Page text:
Tale of Two Fairy Tales: DePauw opera Preview

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The sound of instruments filled Moore theatre as the orchestra warmed up in the pit. The crew scurried around the stage sweeping every last particle of dust and correcting every wrinkle in the set. All this in preparation to bring two fairytales to life in Moore Theater. 

DePauw Opera will perform Engelbert Humperdinck’s Hansel and Gretel and Ottorino Respighi’s Sleeping Beauty. 

This is DePauw opera’s third show of the year. Music director Orcenith Smith called this performance “two age-old fairy tales exquisitely rendered in music and original language.” Orcenith said.

 “Sleeping Beauty” is performed in Italian, and “Hansel and Gretel” is performed in German. Sophomore Ja’el Thomas plays Maleficent or is in the chorus in Sleeping Beauty and plays the Gingerbread in Hansel and Gretel.

 “I’ve always thought opera was good for the soul,” Thomas said. 

Thomas said she’s not in the school of music but enjoys acting. As Maleficent, she had the opportunity to play a villainous role.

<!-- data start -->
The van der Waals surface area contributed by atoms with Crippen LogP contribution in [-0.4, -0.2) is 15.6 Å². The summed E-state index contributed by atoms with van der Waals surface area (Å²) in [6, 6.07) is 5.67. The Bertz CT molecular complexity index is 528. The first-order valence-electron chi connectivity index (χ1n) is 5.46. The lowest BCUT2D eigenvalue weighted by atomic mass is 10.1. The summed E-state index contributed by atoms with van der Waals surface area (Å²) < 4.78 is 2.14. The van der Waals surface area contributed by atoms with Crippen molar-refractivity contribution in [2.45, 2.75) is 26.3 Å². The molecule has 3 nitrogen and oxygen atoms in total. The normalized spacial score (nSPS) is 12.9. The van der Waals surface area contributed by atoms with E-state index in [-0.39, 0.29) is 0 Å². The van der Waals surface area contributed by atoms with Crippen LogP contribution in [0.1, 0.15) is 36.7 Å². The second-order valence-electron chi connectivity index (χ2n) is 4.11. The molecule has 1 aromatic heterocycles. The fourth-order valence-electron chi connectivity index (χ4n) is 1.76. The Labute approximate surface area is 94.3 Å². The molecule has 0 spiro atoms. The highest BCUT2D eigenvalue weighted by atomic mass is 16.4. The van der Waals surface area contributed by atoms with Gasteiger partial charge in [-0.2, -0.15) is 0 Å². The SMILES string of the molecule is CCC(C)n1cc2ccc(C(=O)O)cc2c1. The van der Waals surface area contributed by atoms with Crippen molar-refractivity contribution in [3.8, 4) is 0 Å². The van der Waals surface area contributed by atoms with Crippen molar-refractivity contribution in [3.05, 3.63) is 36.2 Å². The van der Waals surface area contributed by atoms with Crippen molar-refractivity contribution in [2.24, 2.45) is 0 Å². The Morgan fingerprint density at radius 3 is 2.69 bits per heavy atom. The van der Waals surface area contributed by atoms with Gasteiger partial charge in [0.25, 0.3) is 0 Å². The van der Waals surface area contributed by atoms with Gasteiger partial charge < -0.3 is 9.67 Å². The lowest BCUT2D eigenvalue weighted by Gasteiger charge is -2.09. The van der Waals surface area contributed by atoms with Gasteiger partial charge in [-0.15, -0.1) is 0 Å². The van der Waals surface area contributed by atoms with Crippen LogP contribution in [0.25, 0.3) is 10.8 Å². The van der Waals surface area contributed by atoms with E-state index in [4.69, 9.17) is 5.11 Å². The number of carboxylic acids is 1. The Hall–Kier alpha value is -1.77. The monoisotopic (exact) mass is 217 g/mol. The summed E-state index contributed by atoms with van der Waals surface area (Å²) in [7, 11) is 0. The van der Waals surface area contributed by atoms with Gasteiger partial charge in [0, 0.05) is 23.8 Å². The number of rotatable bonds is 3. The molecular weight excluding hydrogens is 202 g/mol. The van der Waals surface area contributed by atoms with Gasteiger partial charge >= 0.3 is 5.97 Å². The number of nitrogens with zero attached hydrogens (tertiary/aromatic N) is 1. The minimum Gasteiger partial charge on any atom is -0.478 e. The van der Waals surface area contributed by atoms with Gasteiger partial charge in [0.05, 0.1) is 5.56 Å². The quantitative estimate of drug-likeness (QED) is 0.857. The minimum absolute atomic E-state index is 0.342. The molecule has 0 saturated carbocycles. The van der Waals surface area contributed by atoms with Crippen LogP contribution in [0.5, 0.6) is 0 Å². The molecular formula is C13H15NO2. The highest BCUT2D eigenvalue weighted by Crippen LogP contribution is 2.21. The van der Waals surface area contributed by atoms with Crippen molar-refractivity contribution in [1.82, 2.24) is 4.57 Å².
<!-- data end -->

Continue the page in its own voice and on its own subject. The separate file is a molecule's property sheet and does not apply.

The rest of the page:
“I’ve always been fascinated with villains, especially Maleficent,” Thomas said.

Thomas said she hopes the audience will tap into their curiosity. 

“I hope that they will be inspired to tap into their curiosity because I feel like that’s a common theme between the both of the operas,” Thomas said. 

Also, senior Anna Roth plays two characters in Sleeping Beauty. She plays the old woman in the tower (La Vecchietta) and La Duchesse (The duchess). She plans to pursue vocal performance after DePauw.

 “It really is amazing that I get the opportunity to participate in shows like this here like that. There are full scale opera productions that us as undergraduate students can participate in because it gives us so much more preparation for the real world,” Roth said. 

Students have prepared for this performance since mid-January and performances are scheduled for 7:30 p.m. from Thursday to Sunday and 2 p.m. on Sunday. 

Roth said she hopes that audiences will have a great time with classical and operatic music. 

“They’re both really active and really colorful shows. I hope that it brings the audience joy  and some nostalgia. And at the same time, I hope that they’re accessible enough that audiences can have a fun time with classical music and with operatic music when that’s not something that people usually listen to,” Roth said.